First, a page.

Eduardo G. Moros (email@example.com)
Wed, 17 Dec 1997 18:19:26 -0600
Lions and tigers, cats and dogs, sharks and pirannas, and any other living
thing that rejoices in eating the flesh of its own kind are according to your
hypothesis religious beings. Cannibalism among hominids does not necessarily
implies religion activity. In fact, more likely than not it does not imply
religion activity. Besides, the poor thing could have just had fallen on a
rock. This is really pushing it................
> anthropological news
> Glenn Morton (firstname.lastname@example.org)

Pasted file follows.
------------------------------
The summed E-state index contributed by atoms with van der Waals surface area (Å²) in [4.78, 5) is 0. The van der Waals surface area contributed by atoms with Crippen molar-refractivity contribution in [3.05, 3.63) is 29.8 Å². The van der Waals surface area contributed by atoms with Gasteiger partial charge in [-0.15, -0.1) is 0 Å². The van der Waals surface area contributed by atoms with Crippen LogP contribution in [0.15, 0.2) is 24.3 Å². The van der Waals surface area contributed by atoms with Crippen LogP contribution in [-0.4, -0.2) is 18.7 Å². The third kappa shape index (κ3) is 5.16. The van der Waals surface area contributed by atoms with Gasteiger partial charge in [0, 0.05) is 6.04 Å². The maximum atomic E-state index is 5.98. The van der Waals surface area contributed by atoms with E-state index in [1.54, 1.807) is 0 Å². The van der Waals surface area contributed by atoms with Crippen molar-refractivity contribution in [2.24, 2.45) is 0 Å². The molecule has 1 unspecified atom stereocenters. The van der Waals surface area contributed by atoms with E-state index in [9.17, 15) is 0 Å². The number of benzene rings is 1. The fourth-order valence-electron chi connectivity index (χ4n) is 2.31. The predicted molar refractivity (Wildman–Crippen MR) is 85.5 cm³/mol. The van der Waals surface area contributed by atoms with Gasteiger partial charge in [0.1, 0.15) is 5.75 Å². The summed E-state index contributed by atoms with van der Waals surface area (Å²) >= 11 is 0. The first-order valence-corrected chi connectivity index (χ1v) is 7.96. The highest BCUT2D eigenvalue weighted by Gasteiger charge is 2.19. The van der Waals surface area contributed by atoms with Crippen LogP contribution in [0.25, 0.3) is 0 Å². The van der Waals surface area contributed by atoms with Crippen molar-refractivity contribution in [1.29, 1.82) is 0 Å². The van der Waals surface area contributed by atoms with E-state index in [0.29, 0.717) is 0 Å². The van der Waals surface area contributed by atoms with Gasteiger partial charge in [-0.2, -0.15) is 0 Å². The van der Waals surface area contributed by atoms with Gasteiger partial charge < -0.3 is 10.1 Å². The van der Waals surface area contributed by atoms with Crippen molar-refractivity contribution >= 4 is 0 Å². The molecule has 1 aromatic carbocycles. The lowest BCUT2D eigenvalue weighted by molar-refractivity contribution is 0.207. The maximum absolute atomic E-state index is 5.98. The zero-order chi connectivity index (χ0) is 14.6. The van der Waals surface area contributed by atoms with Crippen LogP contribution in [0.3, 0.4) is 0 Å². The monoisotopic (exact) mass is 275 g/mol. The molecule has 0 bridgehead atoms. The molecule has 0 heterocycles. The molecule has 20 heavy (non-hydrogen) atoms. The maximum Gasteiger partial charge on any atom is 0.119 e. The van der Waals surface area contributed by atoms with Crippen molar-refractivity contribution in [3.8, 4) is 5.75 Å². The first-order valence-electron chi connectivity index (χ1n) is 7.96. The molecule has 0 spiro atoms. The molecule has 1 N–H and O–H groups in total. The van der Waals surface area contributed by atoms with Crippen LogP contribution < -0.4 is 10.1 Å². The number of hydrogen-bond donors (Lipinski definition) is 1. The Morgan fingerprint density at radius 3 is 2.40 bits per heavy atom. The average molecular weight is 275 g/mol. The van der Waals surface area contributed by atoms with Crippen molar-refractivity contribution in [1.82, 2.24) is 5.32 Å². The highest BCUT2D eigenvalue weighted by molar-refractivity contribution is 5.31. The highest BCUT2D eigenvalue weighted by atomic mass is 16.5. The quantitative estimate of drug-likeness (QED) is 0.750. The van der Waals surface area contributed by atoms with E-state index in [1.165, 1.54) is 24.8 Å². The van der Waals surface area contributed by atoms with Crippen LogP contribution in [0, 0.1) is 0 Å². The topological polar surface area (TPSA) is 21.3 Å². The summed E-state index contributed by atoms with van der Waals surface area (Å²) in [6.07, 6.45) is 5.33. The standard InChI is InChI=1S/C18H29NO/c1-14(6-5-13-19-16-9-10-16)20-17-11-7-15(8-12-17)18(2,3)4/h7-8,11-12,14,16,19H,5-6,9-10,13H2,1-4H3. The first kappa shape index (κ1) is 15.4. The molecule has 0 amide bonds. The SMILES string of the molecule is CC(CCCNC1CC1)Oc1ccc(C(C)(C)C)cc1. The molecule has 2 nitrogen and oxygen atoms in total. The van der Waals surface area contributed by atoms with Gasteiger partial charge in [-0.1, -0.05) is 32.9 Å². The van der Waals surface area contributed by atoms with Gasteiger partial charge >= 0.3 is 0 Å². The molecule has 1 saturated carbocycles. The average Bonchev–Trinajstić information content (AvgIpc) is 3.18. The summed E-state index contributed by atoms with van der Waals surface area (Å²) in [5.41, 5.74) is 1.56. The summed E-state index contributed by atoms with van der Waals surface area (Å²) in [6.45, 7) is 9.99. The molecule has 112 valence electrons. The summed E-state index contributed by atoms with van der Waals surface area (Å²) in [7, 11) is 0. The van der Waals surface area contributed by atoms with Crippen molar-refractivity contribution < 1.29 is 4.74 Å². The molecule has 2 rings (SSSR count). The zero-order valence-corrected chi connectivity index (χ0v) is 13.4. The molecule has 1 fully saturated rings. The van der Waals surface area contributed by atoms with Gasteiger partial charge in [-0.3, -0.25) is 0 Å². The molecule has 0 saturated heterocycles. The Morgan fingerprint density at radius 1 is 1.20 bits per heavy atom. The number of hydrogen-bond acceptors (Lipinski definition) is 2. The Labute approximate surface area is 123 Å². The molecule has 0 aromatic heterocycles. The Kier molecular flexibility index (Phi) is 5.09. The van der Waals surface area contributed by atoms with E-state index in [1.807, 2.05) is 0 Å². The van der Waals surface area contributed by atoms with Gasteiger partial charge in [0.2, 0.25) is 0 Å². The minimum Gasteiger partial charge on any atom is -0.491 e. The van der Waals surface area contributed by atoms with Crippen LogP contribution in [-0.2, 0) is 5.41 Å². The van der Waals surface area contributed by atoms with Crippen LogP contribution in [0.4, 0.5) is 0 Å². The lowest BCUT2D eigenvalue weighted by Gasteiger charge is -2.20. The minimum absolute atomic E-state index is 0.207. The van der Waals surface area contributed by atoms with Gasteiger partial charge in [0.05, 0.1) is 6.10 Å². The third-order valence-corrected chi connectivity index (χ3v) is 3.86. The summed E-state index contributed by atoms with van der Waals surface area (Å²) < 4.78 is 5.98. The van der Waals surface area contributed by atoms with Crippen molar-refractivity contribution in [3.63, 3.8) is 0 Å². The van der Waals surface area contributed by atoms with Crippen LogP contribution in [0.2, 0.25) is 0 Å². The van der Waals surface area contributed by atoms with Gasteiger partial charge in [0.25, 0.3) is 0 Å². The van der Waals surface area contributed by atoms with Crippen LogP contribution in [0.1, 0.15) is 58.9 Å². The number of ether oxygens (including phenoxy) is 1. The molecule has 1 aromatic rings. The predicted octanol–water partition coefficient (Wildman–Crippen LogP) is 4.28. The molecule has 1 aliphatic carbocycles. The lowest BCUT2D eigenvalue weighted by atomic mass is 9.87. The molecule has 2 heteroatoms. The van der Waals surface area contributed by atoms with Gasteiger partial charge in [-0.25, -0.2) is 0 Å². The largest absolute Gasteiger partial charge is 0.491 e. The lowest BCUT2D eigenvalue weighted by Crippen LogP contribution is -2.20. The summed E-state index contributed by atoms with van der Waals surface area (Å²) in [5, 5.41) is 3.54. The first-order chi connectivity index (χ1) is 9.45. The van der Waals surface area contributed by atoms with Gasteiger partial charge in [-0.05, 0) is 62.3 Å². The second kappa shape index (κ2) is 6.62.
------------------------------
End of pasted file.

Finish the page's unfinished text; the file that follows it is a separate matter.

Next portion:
> Wed, 17 Dec 1997 17:27:13 -0600
> Several items of anthropological news have come up over the past month.
> First, from http://www.archaeology.org/online/news/neandertal.html
> There is the report that a neanderthal skull cap has been found at
> Ochtendung, Germany. The edges of the skull cap show cutmarks which indicate
> that the skull cap was shaped, possibly into a drinking vessel. (yum, yum).
> The date of this fossil is between 100 and 200,000 years ago, prior to the
> advent of anatomically modern men on earth and much prior to their advent in
> Europe. Thus, if this object represents some time of ritual cannibalism
> then it would be indicative of religion among the Neanderthals. At the very
> least this skull cap is consistent with that hypothesis. (see my cannibalism
> report from a few weeks ago at
> http://www.calvin.edu/archive/asa/199711/0016.html )